Comparisons of the conditions surrounding the implementation of the Heart360® innovation in the Kaiser Permanente systems in Colorado and Southern California underscored this point. When the initial champion left Kaiser Permanente Colorado, support for the program diminished, leading to a cessation of spread within the Colorado system. In contrast, implementation of the Heart360® innovation in Southern California Kaiser has been successful because of the presence of a strong champion. “Joe Handler … who runs the hypertension program in Kaiser Southern California … is definitely one of those guys on the horse with the sword … He has brought together the sponsorship he needs to try and move this quickly, and they’re already starting a pilot with over 600,000 patients.”
The role of the champion was also emphasized by Barry Bunting in discussing the spread of the Asheville Medication Therapy Management innovation. While this innovation has spread to many communities, “There have been some attempts to do it where it hasn’t worked. Part of that may be due to … the need for a champion … for individuals in that community to actually step up to the plate.”
Champions are critical to “march into battle” in order to address the many organizational barriers that stand in the way of implementing innovations. By their very nature, health care innovations disrupt the traditional ways of working in an organization, and it is often difficult to synchronize all parts of the organization that need to make these changes. This coordination, or lack thereof, is critical to the uptake of programs. René Vega touched on Aetna’s challenges with organizational coordination during his presentation. He stated that the adoption of his blood pressure innovation, even in an organization like Aetna, which has a built-in process for coordination challenges, can hinder the uptake of innovations. “You still need to work within the population and the various departments within your organization—medical services, member services, sales, and the like—so that they can coordinate their activities. It is really imperative that there be cross functional integration among the units. Of course, the bigger the organization, and the more complex it is, the more difficult it’s going to be as opposed to a ten-physician, one-site clinic.” Coordination is difficult because many different facets in the organization need to work together in order for the innovation to be successful. Resistance by any one of these areas may block efforts to change the status quo.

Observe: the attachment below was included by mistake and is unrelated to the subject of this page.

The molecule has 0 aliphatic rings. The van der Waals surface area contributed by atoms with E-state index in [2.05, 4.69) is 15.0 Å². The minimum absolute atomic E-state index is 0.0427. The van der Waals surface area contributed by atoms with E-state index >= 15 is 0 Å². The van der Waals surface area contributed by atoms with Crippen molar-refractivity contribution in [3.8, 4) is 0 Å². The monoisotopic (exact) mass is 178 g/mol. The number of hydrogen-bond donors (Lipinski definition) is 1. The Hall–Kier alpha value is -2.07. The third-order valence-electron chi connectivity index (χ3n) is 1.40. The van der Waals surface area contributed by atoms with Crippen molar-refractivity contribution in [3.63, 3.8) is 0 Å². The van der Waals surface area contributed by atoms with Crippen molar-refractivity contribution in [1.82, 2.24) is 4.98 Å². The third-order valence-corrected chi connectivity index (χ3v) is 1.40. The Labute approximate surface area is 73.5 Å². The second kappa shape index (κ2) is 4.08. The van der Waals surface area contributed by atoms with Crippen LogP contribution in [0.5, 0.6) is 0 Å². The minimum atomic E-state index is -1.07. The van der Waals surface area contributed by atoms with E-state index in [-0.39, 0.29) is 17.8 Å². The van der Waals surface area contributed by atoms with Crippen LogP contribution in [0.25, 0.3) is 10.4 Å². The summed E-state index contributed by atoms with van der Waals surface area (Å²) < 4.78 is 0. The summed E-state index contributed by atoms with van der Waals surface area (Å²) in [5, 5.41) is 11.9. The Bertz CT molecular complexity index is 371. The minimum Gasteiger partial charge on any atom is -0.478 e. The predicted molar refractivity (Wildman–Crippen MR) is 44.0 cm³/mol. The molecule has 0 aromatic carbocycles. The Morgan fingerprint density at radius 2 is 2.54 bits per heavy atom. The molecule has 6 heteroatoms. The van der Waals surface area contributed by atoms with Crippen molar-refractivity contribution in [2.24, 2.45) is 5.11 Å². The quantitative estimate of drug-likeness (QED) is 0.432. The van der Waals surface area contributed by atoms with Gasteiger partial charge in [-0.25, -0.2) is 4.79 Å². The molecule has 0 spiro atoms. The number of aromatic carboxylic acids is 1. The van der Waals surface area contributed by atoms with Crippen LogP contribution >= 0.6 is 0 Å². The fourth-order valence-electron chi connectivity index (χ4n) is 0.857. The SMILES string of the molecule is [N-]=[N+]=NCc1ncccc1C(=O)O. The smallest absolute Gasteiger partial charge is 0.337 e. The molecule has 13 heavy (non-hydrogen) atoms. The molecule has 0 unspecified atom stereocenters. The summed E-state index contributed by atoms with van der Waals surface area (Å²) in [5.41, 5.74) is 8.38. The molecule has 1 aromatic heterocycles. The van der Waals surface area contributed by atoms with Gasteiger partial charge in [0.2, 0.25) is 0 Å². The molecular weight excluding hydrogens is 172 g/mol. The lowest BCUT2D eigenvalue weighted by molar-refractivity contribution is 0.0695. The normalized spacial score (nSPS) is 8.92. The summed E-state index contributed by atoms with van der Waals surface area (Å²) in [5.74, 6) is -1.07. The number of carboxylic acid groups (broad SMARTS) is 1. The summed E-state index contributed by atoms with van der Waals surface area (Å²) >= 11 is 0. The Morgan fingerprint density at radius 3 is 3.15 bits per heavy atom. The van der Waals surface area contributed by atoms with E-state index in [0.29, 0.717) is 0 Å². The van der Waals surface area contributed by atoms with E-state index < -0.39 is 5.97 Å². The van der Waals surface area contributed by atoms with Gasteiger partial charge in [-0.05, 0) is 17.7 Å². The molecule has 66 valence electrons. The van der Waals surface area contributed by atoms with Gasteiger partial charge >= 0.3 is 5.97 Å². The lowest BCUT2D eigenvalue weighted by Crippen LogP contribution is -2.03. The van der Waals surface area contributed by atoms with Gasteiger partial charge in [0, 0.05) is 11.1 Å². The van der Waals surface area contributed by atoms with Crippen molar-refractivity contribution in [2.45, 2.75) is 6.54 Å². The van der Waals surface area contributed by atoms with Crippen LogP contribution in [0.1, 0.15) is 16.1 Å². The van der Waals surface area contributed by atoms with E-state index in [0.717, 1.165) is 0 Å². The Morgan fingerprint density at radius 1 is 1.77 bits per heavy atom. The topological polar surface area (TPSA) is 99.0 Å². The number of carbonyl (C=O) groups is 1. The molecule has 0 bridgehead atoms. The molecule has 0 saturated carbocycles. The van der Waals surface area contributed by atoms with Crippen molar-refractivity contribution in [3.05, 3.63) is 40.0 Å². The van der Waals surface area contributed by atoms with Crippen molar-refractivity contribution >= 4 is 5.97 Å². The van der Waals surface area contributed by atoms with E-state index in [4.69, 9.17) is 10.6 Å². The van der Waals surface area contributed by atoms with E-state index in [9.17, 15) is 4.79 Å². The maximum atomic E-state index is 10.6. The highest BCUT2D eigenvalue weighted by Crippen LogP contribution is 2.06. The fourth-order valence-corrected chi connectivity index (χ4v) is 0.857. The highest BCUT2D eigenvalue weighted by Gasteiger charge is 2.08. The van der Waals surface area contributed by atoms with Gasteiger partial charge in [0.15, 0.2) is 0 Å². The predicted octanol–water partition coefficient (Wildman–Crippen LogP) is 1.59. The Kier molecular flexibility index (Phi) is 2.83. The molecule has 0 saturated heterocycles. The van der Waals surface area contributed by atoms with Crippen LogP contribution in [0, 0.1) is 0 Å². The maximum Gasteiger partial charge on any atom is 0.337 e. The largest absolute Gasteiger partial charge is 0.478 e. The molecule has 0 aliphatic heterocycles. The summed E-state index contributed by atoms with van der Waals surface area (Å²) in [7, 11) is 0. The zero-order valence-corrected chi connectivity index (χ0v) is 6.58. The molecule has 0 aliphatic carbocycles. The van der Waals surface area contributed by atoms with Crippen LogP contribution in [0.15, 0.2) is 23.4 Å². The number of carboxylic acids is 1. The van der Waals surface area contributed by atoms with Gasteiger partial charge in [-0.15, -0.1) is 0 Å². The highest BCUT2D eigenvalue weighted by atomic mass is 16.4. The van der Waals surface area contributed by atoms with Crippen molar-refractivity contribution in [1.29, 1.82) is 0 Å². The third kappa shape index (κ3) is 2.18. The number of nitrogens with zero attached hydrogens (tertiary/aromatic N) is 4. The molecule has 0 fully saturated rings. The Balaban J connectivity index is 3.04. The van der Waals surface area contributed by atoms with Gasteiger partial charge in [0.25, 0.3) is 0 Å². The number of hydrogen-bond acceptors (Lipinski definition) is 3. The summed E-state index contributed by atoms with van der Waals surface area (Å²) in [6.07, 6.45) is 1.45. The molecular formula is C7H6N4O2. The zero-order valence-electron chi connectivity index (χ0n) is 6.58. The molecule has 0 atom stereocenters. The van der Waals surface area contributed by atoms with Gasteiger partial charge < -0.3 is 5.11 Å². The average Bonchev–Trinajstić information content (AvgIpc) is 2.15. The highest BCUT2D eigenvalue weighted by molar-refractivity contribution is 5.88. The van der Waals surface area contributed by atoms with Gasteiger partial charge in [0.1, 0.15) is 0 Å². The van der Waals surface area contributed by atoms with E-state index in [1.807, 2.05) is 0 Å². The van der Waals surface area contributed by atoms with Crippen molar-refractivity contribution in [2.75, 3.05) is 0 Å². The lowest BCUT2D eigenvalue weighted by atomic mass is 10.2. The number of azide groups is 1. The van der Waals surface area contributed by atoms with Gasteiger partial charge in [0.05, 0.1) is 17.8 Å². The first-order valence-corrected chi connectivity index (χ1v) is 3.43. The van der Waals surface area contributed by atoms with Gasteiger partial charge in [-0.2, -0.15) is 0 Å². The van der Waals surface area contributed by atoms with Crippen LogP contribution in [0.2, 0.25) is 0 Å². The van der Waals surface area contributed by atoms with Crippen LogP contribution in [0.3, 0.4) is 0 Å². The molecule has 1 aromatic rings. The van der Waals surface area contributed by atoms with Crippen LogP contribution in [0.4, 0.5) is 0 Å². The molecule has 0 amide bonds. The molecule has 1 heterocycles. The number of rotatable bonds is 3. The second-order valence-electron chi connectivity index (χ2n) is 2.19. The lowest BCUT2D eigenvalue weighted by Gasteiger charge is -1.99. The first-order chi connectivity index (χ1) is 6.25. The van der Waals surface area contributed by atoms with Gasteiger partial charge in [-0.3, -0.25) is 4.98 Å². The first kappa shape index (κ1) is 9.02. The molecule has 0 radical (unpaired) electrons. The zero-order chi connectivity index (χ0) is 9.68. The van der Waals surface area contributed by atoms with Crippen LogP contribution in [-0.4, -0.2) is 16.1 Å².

The challenge of organizational coordination is not the only organizational barrier to innovation. Many times key individuals may have their own reasons to be critical of new programs. The Million Hearts™ event participants debated when and how to engage the naysayers. One perspective offered was that it was essential to engage naysayers in initial talks about program adoption—if the naysayers are absent from the early discussions, one will not know how the program can be sabotaged at a later point. On the other hand, early objections can derail a program before it can gain momentum. A compromise position was offered by Judy Hannan from the CDC: “I think one of the things about … inertia and naysayers is you have to engage them early and separate from the group … You have to build their trust, build their confidence if [you’re] going to be listened to, and you have to engage them offline first.” Sometimes the loudest of naysayers, once convinced, will become the greatest of champions.
Throughout the day, participants in the Million Hearts™ event discussed several tactical issues that adopting organizations would need to consider in working out the implementation tactics for embedding the innovation into the organization’s daily routines.
Incremental vs. Radical Change
There was much debate at the event whether to approach innovative efforts incrementally or aim for more comprehensive programs at the outset. Bruce Coles, New York State Department of Health, brought up this point during the Aetna fishbowl. New York has a “lot of different programs across the state who are doing quality improvement projects, and we get two opinions—one says you’ve got to work with low hanging fruit on one single thing because at the practice level it’s very difficult to implement standards for a variety of different projects if you want to get things moving and up to scale. On the other hand, others have taken the track of [taking on] multiple [conditions] but they are multiple years into their project before they even have their patient portals ready to start telling the story, so both have their drawbacks.” Mr. Coles got right to the heart of the debate: Do you implement solutions incrementally, addressing easier problems first in order to achieve early success and build trust and momentum before incrementally scaling up? Or, do you aim to create a more comprehensive program that may delay implementation and demonstration of success?